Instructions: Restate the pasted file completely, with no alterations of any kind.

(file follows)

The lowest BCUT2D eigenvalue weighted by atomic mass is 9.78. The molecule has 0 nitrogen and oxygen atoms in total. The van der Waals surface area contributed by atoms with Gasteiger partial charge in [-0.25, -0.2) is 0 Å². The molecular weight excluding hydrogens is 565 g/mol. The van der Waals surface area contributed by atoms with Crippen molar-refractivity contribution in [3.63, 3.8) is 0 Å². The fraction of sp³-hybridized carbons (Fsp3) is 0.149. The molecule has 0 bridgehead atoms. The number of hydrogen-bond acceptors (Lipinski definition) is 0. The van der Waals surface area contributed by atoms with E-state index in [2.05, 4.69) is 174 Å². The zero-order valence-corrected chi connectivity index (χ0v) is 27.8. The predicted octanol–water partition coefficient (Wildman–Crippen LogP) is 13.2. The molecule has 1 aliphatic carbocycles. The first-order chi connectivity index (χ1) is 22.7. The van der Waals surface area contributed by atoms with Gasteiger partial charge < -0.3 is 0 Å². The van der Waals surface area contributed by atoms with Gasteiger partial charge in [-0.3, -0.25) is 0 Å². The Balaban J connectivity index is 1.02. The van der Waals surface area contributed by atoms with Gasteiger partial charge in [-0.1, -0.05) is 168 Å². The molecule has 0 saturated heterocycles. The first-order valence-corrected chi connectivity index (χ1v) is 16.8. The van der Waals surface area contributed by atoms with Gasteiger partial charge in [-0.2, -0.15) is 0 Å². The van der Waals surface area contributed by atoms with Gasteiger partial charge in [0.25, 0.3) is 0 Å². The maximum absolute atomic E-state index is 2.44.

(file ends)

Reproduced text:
The lowest BCUT2D eigenvalue weighted by atomic mass is 9.78. The molecule has 0 nitrogen and oxygen atoms in total. The van der Waals surface area contributed by atoms with Gasteiger partial charge in [-0.25, -0.2) is 0 Å². The molecular weight excluding hydrogens is 565 g/mol. The van der Waals surface area contributed by atoms with Crippen molar-refractivity contribution in [3.63, 3.8) is 0 Å². The fraction of sp³-hybridized carbons (Fsp3) is 0.149. The molecule has 0 bridgehead atoms. The number of hydrogen-bond acceptors (Lipinski definition) is 0. The van der Waals surface area contributed by atoms with E-state index in [2.05, 4.69) is 174 Å². The zero-order valence-corrected chi connectivity index (χ0v) is 27.8. The predicted octanol–water partition coefficient (Wildman–Crippen LogP) is 13.2. The molecule has 1 aliphatic carbocycles. The first-order chi connectivity index (χ1) is 22.7. The van der Waals surface area contributed by atoms with Gasteiger partial charge < -0.3 is 0 Å². The van der Waals surface area contributed by atoms with Gasteiger partial charge in [-0.3, -0.25) is 0 Å². The Balaban J connectivity index is 1.02. The van der Waals surface area contributed by atoms with Gasteiger partial charge in [-0.1, -0.05) is 168 Å². The molecule has 0 saturated heterocycles. The first-order valence-corrected chi connectivity index (χ1v) is 16.8. The van der Waals surface area contributed by atoms with Gasteiger partial charge in [-0.2, -0.15) is 0 Å². The van der Waals surface area contributed by atoms with Gasteiger partial charge in [0.25, 0.3) is 0 Å². The maximum absolute atomic E-state index is 2.44.